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Samurai Warriors 5 - PlayStation 5 Direct Capture

Samurai Warriors 5 Holds Well On Next-Gen

As to be expected, gameplay on the PS5 is nearly flawless, while loading times aren’t instantaneous, the gameplay runs at a solid framerate with no slowdowns at all. For a “previous gen game” it looks almost as stunning as a PS5 game, honestly speaking. Installation was very quick, lasting only five minutes, and you’re instantly thrust into the action as you enter the main mode, the “Musou” mode. 

Initially, you only start with a young Nobunaga as he begins his rise to conquer Japan. The graphics are stunning, opting for a cel-shaded anime-inspired art design over its realistic predecessors. The vibrant colors and filters blend well with the environment, giving off the illusion that you’re playing an anime game that feels more like its long-lost competitor, Sengoku Basara, in a way. 

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Samurai Warriors 5 - PlayStation 5 Direct Capture

Realism is thrown out of the window as the more your character levels, the more insane your skills become. Eventually, Nobunaga will have the ability to summon geysers of flame from underground, just because he can. Some enemy officers, like MItsuhide, also have abilities themselves, such as the ability to freeze you in place. It’s mildly annoying, but nothing that your overwhelming strength can’t overcome.

The Artificial Difficulty Lies In Enemy Sponges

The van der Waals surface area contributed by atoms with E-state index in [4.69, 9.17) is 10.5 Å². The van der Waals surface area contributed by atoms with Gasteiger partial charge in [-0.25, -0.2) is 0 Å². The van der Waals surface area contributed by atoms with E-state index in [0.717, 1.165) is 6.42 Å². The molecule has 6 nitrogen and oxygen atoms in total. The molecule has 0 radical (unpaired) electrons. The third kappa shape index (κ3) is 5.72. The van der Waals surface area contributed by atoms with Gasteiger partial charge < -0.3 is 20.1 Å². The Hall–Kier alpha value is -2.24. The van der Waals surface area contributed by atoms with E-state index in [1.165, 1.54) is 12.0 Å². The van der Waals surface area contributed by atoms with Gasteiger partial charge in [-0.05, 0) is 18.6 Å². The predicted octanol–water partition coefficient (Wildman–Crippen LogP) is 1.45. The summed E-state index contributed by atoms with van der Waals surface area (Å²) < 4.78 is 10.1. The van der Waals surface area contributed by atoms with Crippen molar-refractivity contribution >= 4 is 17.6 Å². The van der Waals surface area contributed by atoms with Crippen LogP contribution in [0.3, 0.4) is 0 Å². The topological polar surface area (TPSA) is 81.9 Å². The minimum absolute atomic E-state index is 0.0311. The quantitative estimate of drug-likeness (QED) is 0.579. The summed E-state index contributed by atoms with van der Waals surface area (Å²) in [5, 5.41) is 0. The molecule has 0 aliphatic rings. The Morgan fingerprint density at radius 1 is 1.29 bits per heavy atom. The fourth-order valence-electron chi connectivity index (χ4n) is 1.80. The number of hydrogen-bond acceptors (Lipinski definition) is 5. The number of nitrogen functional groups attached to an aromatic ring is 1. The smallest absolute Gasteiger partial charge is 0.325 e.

Even on Hard mode, I found myself having to restart a stage once mainly because I got a bit too cocky in my approach, but one thing that Samurai Warriors 5 prides itself on is its risk/reward system. Throughout my time playing it during the first look, I found myself deliberately playing with low health, as your Musou gauge fills at a much faster rate to compensate, allowing you to use your “True Musou Attack,” dealing way more damage than a regular Musou attack. This, alone, was enough to melt enemy officers and even stage bosses, but conversely, I was knocking on death’s door, especially if I didn’t have any backup with me.

That type of “fight-or-flight” scenario is impossible to reach without playing on Hard difficulty, however. Playing it on Normal is just too easy and there’s no thought or consideration on how to approach these scenarios. They simply don’t exist as all the player has to do is, well, “Mash square.”

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Samurai Warriors 5 - PlayStation 5 Direct Capture

As a recommendation, I’d tell anyone to play it on Hard difficulty as it’s not “Hard,” but the amount of damage you take requires you to think outside the box ever so slightly rather than going headfirst alone into danger. Overall, with the little time I spent on it, Samurai Warriors 5 was a solid experience that I’m sure fans of the series and newcomers will greatly enjoy if not for the art direction and easy pick-up-and-play gameplay alone.

Samurai Warriors 5 is now available on the PC, Nintendo Switch, PS4, and Xbox One